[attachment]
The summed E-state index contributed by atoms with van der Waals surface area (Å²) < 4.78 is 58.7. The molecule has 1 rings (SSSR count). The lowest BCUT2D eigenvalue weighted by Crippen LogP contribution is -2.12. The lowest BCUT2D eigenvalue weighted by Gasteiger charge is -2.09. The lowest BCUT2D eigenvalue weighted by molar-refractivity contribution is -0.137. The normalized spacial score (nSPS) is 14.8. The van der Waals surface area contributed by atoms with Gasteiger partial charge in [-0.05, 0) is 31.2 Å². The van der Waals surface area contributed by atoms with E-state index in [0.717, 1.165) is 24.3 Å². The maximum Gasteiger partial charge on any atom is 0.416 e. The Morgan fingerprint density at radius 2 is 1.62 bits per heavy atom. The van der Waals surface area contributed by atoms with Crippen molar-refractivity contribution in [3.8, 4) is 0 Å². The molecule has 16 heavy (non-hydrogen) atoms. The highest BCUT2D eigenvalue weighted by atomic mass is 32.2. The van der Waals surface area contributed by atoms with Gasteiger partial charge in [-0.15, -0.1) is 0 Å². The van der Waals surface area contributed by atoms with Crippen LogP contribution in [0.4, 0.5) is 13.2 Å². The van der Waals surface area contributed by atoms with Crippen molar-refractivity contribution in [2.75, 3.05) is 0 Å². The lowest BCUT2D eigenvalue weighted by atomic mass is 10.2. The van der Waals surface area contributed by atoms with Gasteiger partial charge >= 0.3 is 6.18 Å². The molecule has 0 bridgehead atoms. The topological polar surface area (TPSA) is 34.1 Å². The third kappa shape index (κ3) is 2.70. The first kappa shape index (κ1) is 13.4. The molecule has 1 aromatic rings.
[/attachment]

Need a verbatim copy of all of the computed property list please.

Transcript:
The summed E-state index contributed by atoms with van der Waals surface area (Å²) < 4.78 is 58.7. The molecule has 1 rings (SSSR count). The lowest BCUT2D eigenvalue weighted by Crippen LogP contribution is -2.12. The lowest BCUT2D eigenvalue weighted by Gasteiger charge is -2.09. The lowest BCUT2D eigenvalue weighted by molar-refractivity contribution is -0.137. The normalized spacial score (nSPS) is 14.8. The van der Waals surface area contributed by atoms with Gasteiger partial charge in [-0.05, 0) is 31.2 Å². The van der Waals surface area contributed by atoms with E-state index in [0.717, 1.165) is 24.3 Å². The maximum Gasteiger partial charge on any atom is 0.416 e. The Morgan fingerprint density at radius 2 is 1.62 bits per heavy atom. The van der Waals surface area contributed by atoms with Crippen molar-refractivity contribution in [3.8, 4) is 0 Å². The molecule has 16 heavy (non-hydrogen) atoms. The highest BCUT2D eigenvalue weighted by atomic mass is 32.2. The van der Waals surface area contributed by atoms with Gasteiger partial charge in [-0.15, -0.1) is 0 Å². The van der Waals surface area contributed by atoms with Crippen LogP contribution in [0.4, 0.5) is 13.2 Å². The van der Waals surface area contributed by atoms with Crippen molar-refractivity contribution in [2.75, 3.05) is 0 Å². The lowest BCUT2D eigenvalue weighted by atomic mass is 10.2. The van der Waals surface area contributed by atoms with Gasteiger partial charge >= 0.3 is 6.18 Å². The molecule has 0 bridgehead atoms. The topological polar surface area (TPSA) is 34.1 Å². The third kappa shape index (κ3) is 2.70. The first kappa shape index (κ1) is 13.4. The molecule has 1 aromatic rings.